Tuna salad w/almond flour crackers

FitJoy Pretzels 

Carrots

Grass-fed beef jerky

Almond butter (use as a dip for pretzels) 

Lentil chips 

Cherry tomatoes 

Hard-boiled eggs

Guacamole 

Banana 

Homemade kale chips 

FitJoy Protein Bar (mini or full size, depending on your child’s energy needs)

Cashews 

Chickpea pasta tossed with basil pesto and chicken 

Sugar snap peas

Chickpea pasta tossed with basil pesto and chicken

Chickpea pasta tossed with basil pesto (the olive oil is the fat) and chicken

Hummus

Celery

Uncured deli meat rolled up in lettuce 

Avocado slices


2. Prep

Instead of making the next day’s lunch each night, spend Sunday evening making lunches for the week all at one time—depending on how perishable the items are that you’re using. Some lunch items for later in the week you might have to wait on, but do whatever prep work you can ahead of time. Maybe it’s chopping up all the fruits and vegetables or maybe it’s putting nuts and almond butter in individual containers.

Anything you can do beforehand will save a lot of time on busy weeknights.  A lot of parents are using the bento-style lunch boxes (one container with multiple compartments for food). One possibility is to have five (or however many you need each week) bento boxes so that you can make them all at one time and each day pull one out of the fridge, ready to go. Or you can also just use individual food containers and baggies to store food.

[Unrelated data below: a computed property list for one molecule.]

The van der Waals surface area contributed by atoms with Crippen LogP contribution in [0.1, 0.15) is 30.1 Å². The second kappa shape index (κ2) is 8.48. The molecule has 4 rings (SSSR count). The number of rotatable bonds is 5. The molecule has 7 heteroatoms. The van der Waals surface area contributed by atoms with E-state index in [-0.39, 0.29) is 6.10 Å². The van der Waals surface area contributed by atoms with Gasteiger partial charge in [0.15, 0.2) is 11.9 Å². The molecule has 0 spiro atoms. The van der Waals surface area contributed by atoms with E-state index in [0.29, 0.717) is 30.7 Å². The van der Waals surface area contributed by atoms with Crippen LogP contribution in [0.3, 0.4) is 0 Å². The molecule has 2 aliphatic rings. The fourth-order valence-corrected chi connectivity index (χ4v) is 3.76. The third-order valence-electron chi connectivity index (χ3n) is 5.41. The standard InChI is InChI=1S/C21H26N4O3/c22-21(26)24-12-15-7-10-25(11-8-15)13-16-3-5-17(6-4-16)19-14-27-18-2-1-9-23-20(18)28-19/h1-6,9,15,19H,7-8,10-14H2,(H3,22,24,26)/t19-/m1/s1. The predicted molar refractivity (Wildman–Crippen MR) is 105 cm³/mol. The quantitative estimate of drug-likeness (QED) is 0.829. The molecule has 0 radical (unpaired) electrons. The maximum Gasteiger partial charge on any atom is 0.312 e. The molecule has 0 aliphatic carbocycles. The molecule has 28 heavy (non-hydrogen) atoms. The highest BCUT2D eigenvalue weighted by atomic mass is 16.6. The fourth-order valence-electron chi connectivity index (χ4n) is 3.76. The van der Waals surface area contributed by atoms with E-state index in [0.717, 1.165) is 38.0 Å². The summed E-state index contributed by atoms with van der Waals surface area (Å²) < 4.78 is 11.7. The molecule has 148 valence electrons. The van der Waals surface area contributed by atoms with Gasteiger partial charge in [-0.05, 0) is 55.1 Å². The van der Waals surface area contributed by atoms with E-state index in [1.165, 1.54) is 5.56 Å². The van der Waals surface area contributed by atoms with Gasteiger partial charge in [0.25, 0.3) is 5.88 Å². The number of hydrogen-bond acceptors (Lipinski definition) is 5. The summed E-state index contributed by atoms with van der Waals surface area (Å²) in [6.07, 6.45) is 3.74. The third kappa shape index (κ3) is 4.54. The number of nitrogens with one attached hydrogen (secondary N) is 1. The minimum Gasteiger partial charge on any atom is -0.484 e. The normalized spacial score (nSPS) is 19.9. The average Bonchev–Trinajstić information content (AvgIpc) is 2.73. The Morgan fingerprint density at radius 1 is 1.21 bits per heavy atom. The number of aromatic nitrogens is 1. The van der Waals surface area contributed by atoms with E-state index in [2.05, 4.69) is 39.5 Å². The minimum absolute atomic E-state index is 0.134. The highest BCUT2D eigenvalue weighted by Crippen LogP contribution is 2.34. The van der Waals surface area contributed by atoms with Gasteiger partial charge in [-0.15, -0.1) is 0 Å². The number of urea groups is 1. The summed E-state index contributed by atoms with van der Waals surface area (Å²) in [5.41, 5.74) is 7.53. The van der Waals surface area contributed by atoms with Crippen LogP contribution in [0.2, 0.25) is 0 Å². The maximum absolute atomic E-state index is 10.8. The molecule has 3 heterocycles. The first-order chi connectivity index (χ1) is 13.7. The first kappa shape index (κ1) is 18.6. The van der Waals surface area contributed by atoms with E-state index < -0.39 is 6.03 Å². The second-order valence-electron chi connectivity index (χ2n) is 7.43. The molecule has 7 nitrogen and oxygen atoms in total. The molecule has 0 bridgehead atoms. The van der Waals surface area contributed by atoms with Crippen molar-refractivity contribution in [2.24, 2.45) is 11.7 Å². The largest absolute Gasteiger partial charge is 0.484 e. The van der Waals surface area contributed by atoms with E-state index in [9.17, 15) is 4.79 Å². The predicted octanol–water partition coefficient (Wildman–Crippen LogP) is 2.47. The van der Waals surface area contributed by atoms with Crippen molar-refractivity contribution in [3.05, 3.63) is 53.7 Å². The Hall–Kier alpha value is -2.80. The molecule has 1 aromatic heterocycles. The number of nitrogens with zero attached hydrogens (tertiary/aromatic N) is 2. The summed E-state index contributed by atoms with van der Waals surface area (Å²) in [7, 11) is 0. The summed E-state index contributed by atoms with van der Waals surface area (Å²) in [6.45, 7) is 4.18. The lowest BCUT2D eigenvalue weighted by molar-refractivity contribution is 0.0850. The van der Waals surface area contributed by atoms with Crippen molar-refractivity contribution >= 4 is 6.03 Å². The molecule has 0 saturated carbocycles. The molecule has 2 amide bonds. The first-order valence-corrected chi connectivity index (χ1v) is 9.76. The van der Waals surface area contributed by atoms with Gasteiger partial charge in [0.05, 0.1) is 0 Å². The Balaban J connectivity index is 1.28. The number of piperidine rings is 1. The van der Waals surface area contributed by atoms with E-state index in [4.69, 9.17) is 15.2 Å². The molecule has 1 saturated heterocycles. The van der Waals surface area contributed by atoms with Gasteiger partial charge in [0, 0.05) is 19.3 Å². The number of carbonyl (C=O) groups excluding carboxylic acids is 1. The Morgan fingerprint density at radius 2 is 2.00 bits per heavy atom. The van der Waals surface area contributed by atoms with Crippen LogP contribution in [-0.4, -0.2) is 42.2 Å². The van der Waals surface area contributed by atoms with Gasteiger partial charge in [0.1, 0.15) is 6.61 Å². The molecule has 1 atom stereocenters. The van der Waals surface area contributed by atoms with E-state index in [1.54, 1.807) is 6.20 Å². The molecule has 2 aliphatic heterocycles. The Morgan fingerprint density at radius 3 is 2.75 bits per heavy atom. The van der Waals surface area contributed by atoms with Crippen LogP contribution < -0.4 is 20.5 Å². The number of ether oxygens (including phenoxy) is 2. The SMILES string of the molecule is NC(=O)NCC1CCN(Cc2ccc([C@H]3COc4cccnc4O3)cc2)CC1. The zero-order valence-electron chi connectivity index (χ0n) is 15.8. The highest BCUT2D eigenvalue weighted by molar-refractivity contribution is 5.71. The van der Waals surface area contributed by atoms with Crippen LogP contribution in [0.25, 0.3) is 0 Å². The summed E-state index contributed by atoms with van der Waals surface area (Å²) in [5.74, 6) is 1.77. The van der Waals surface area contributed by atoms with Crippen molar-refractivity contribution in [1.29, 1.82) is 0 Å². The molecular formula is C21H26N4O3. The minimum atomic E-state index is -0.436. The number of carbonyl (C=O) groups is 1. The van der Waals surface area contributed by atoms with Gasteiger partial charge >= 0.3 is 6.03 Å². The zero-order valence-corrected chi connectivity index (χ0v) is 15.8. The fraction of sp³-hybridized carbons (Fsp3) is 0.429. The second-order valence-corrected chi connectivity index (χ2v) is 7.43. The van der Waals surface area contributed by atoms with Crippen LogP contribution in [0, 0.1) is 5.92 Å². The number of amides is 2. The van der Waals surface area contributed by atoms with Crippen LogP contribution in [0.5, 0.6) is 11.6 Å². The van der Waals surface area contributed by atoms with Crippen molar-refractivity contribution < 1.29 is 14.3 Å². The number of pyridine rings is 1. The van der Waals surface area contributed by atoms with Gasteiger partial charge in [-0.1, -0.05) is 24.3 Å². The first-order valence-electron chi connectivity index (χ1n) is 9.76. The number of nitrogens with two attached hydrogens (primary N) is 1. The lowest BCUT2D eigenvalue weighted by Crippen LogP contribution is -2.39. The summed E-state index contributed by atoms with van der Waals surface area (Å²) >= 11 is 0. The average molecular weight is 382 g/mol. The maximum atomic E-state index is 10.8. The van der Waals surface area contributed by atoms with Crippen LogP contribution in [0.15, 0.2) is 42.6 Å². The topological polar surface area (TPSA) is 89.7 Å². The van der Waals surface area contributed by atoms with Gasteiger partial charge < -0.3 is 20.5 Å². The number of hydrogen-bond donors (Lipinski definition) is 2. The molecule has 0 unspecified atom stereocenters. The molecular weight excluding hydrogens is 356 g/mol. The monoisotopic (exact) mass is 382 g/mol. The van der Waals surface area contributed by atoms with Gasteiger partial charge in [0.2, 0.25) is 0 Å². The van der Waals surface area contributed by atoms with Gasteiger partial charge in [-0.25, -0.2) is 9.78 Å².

healthy lunch in bento box

Since most school lunch periods are short, taking an extra step to make eating lunch easier like slicing an apple, peeling an orange, etc., will help your child have more time to eat their meal before the lunch period is up. Having enough time to eat their food will help them to stay focused and energized at school and after-school activities. 

Depending on how old your children are, have them help with lunch prep! The more involved they are with mealtimes from the planning to the prepping and cooking and even cleaning out their lunch box, the more likely they are to eat their meal. This will save you time, take some load off your shoulders, and will teach them kitchen skills and responsibility that they will use their whole life. 


Lindsay Nelson, R.D., L.D.

Lindsay Nelson, R.D./L.D., is a freelance dietitian based in Kansas City, Missouri. Most of her time is dedicated to her 3-year-old and 1-year-old boys, teaching them all about cooking, gardening and nature.  Her husband and boys are great guinea pigs in the kitchen, always willing to try her latest food creations. On the weekends you’ll usually find them outside on a trail, hanging out with friends and family and always eating good food.


related articles

    5 of the Best Back-to-School Snacks

    The school year is officially in full swing! It seems like just moments ago we were packing up our beach bags and enjoying long days by the pool, but here we are with a new school year ahead of us and the fa...

    Grain-Free Strawberry Pretzel Dessert Parfaits

    All those nostalgic flavors of the 80’s infamous dessert made healthy enough to be enjoyed for breakfast! My Healthy Strawberry Pretzel Dessert Parfaits are made with strawberry chia jam layered with Greek y...

    High Oleic Sunflower Oil: Long Name, Great Benefits

    Have you noticed the term “high oleic” in front of oil callouts recently? You’re more likely to see this term used on an ingredient list for a packaged product rather than finding it in a bottle on a shelf—a...